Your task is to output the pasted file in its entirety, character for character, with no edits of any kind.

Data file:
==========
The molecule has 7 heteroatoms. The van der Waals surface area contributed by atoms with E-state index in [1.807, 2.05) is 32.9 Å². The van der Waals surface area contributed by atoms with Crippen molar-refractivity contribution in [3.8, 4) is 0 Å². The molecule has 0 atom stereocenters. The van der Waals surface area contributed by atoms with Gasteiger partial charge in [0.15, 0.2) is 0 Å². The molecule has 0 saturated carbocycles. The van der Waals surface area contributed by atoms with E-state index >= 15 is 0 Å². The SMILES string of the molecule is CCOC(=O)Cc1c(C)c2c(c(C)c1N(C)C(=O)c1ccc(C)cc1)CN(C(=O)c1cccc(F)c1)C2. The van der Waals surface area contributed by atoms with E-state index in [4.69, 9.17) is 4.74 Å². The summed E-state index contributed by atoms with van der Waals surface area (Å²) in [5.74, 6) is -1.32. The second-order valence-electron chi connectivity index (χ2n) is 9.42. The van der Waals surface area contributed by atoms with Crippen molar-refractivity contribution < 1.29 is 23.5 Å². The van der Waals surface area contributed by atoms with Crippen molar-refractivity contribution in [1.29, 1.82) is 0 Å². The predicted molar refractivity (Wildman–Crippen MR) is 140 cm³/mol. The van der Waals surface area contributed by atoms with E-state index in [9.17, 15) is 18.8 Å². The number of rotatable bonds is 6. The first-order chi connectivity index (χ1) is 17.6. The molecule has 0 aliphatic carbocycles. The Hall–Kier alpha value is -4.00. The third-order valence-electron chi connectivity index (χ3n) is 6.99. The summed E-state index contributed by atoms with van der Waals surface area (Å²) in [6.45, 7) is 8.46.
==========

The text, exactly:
The molecule has 7 heteroatoms. The van der Waals surface area contributed by atoms with E-state index in [1.807, 2.05) is 32.9 Å². The van der Waals surface area contributed by atoms with Crippen molar-refractivity contribution in [3.8, 4) is 0 Å². The molecule has 0 atom stereocenters. The van der Waals surface area contributed by atoms with Gasteiger partial charge in [0.15, 0.2) is 0 Å². The molecule has 0 saturated carbocycles. The van der Waals surface area contributed by atoms with E-state index >= 15 is 0 Å². The SMILES string of the molecule is CCOC(=O)Cc1c(C)c2c(c(C)c1N(C)C(=O)c1ccc(C)cc1)CN(C(=O)c1cccc(F)c1)C2. The van der Waals surface area contributed by atoms with E-state index in [4.69, 9.17) is 4.74 Å². The summed E-state index contributed by atoms with van der Waals surface area (Å²) in [5.74, 6) is -1.32. The second-order valence-electron chi connectivity index (χ2n) is 9.42. The van der Waals surface area contributed by atoms with Crippen molar-refractivity contribution < 1.29 is 23.5 Å². The van der Waals surface area contributed by atoms with Crippen molar-refractivity contribution in [1.29, 1.82) is 0 Å². The predicted molar refractivity (Wildman–Crippen MR) is 140 cm³/mol. The van der Waals surface area contributed by atoms with E-state index in [9.17, 15) is 18.8 Å². The number of rotatable bonds is 6. The first-order chi connectivity index (χ1) is 17.6. The molecule has 0 aliphatic carbocycles. The Hall–Kier alpha value is -4.00. The third-order valence-electron chi connectivity index (χ3n) is 6.99. The summed E-state index contributed by atoms with van der Waals surface area (Å²) in [6.45, 7) is 8.46.